1. Download VirtualBox for Mac.

2. Install VirtualBox.

3. Download the image file of Ubuntu Intrepid (The link is from Canonical UK server).

4. Burn the image file onto a CD or a DVD. This is how you do it:

For Mac OS X 10.3 or later
  1. Open Disk Utility. It's in the Utilities folder (/Applications/Utilities).
  2. If the disk image you want to use doesn't appear in the list, drag its icon to the Disk Utility window.
  3. Select the disk image and click Burn.
  4. Insert a blank CD or DVD into your computer's disc drive and follow the prompts.
5. Leave the Ubuntu CD or DVD in the DVD drive.

6. Start VirtualBox.

7. Select "New" and Click "Next".

8. Name the Installation. In my case I named it as Ubuntu.
Select Operating System: Linux.
Select Version: Ubuntu.

9. Select the Memory size. Recommended base memory is 256 MB. I chose 1 GB. Click "Next".

10. Create a new virtual hard disk. Click "Next"

11. Then select storage type as Fixed assuming that one would like to limit the guest operating system size. Click "Next".

12. Leave the location as Ubuntu and slide the bar to 25 GB. Click "Next".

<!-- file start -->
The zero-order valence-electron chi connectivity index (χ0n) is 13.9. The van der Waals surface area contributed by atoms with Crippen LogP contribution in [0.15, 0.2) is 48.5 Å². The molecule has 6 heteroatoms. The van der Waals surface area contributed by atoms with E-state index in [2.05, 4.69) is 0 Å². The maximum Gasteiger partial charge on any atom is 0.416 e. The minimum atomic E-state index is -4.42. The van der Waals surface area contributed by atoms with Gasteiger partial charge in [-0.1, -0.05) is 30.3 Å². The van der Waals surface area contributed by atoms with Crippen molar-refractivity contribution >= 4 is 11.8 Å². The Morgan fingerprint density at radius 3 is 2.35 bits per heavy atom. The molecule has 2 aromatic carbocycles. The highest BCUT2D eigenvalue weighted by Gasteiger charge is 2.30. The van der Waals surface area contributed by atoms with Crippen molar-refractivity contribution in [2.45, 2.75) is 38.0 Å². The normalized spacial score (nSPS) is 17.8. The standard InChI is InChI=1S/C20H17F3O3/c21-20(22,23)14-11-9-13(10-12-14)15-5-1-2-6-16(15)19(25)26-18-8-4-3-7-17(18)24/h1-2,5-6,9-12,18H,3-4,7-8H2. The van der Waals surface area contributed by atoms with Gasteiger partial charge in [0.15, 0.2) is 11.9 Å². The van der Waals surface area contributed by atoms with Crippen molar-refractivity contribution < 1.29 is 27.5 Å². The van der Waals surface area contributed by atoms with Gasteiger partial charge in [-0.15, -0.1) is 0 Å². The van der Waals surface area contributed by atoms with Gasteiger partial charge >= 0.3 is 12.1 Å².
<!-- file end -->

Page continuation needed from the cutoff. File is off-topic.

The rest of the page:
13. Tick the Boot Hard Disk (Primary Master), select "Ubuntu.vdi" and thereafter Click "New" and then "Next".

You will come out with the following screen....

Click "Finish". Your virtual hard disk is installed and ready for use.

14. Remain within VirtualBox. Now select “Ubuntu” and then click “Settings".

15. Under "Storage" select “CD/DVD-ROM”. Then, check the “Mount CD/DVD Drive” and select “Host CD/DVD Drive". Then Click “OK”.

16. Now double-click on the virtual machine “Ubuntu”. A new window should launch. Followed by couple of other screen changes. To the capture mouse within the VirtualBox window click "OK". To bring back the mouse onto Mac environment click "cmd".

17. Now select “Start or Install Ubuntu”, with the arrow keys, then hit “Enter”. These screenshots follow...

18. Next you get 6 steps to setup Ubuntu Installation.
(i) In the Welcome screen you select the language. In my case I selected "English". Click "Forward".

(ii) In the second screen you select your timezone. Click "Forward".

(iii) In the third screen you select your Keyboard Layout. You might select "United Kingdom - MacKintosh". Click "Forward".